The $300-million-a-year measure is the biggest transportation spending measure in the state's history.
New fees come first, however. Motorists will see the effects of the law in October, when higher vehicle registration fees kick in, and by January 2011, when a 6-cent-a-gallon gas tax goes into effect. Because the fees are eased in, it could take a year or more to see any additional pavement laid from money the bill generates.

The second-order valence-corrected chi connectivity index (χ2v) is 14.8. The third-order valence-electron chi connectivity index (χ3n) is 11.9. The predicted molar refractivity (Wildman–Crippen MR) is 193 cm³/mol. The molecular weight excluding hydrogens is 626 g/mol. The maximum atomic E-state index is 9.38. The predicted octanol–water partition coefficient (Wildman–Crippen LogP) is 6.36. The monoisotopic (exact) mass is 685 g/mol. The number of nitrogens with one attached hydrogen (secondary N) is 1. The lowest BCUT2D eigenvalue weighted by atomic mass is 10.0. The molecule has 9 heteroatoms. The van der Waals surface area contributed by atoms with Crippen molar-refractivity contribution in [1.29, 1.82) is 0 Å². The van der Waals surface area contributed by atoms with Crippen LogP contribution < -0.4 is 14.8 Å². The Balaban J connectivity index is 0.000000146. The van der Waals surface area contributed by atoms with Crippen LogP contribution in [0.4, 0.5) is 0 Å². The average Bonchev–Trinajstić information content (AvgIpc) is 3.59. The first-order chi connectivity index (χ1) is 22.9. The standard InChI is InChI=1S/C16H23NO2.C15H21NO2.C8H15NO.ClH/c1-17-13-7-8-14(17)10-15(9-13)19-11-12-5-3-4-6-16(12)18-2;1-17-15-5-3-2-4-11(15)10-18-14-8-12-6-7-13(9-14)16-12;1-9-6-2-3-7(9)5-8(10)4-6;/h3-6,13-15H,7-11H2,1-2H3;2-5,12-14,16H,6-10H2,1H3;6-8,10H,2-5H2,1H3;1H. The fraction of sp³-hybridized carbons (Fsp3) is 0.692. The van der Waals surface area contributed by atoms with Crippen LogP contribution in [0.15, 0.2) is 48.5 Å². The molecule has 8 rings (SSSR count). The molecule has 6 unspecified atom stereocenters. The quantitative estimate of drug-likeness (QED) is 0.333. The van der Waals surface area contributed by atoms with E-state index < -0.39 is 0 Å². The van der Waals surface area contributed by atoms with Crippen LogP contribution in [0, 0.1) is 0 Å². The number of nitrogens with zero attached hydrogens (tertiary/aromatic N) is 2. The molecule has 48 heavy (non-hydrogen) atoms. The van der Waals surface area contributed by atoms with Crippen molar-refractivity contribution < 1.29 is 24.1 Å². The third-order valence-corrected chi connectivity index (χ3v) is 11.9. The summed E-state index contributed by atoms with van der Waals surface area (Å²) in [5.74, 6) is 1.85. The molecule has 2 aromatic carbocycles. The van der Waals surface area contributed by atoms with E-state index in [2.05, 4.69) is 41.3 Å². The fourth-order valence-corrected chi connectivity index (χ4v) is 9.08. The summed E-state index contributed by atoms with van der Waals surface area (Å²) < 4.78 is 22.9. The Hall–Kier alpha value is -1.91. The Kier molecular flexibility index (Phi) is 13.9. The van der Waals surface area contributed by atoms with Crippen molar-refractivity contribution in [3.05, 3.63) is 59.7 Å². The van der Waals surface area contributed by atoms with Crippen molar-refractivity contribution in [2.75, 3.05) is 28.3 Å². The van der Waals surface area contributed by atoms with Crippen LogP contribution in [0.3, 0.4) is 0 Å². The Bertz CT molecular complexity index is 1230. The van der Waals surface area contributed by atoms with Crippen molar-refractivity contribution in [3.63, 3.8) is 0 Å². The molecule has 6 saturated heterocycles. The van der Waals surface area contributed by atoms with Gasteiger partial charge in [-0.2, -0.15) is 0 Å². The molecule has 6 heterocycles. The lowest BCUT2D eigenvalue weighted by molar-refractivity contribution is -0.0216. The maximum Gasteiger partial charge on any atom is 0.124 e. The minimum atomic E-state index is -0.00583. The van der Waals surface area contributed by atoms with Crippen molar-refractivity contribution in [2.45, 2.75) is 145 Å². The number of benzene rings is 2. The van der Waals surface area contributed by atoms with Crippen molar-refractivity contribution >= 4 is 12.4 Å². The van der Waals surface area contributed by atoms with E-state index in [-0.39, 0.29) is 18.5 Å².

But the final approval of House Bill 2001 shows massive political will to address a transportation system that has suffered from deferred maintenance and underinvestment for more than a decade. Most significantly, it will boost gas taxes for the first time since 1993, something that was considered a political third rail since voters rejected a gas tax increase in 1999.
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